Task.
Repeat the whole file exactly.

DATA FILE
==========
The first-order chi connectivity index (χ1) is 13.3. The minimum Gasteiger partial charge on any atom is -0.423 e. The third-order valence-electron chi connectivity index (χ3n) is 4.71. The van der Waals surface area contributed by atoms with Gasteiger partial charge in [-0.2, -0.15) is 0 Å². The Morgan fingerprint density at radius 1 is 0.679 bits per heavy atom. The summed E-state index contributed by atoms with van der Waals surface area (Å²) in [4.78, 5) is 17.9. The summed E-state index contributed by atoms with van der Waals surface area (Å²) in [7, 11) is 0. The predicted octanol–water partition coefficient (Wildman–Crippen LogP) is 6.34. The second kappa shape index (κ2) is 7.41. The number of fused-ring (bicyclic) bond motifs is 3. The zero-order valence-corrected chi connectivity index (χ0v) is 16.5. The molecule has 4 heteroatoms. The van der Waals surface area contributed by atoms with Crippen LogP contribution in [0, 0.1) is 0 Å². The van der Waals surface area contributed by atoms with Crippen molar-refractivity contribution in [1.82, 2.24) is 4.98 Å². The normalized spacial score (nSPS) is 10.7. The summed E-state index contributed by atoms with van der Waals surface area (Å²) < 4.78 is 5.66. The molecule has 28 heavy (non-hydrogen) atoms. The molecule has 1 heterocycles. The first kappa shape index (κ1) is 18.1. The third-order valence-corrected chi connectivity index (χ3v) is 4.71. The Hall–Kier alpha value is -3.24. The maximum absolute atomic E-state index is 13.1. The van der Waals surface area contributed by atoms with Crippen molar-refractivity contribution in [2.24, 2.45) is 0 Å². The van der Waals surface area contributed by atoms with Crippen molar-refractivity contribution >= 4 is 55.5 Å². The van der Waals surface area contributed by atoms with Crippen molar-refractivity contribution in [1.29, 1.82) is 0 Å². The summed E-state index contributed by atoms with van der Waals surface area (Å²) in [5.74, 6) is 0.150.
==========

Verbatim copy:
The first-order chi connectivity index (χ1) is 13.3. The minimum Gasteiger partial charge on any atom is -0.423 e. The third-order valence-electron chi connectivity index (χ3n) is 4.71. The van der Waals surface area contributed by atoms with Gasteiger partial charge in [-0.2, -0.15) is 0 Å². The Morgan fingerprint density at radius 1 is 0.679 bits per heavy atom. The summed E-state index contributed by atoms with van der Waals surface area (Å²) in [4.78, 5) is 17.9. The summed E-state index contributed by atoms with van der Waals surface area (Å²) in [7, 11) is 0. The predicted octanol–water partition coefficient (Wildman–Crippen LogP) is 6.34. The second kappa shape index (κ2) is 7.41. The number of fused-ring (bicyclic) bond motifs is 3. The zero-order valence-corrected chi connectivity index (χ0v) is 16.5. The molecule has 4 heteroatoms. The van der Waals surface area contributed by atoms with Crippen LogP contribution in [0, 0.1) is 0 Å². The van der Waals surface area contributed by atoms with Crippen molar-refractivity contribution in [1.82, 2.24) is 4.98 Å². The normalized spacial score (nSPS) is 10.7. The summed E-state index contributed by atoms with van der Waals surface area (Å²) < 4.78 is 5.66. The molecule has 28 heavy (non-hydrogen) atoms. The molecule has 1 heterocycles. The first kappa shape index (κ1) is 18.1. The third-order valence-corrected chi connectivity index (χ3v) is 4.71. The Hall–Kier alpha value is -3.24. The maximum absolute atomic E-state index is 13.1. The van der Waals surface area contributed by atoms with Crippen molar-refractivity contribution in [2.24, 2.45) is 0 Å². The van der Waals surface area contributed by atoms with Crippen molar-refractivity contribution >= 4 is 55.5 Å². The van der Waals surface area contributed by atoms with Crippen molar-refractivity contribution in [1.29, 1.82) is 0 Å². The summed E-state index contributed by atoms with van der Waals surface area (Å²) in [5.74, 6) is 0.150.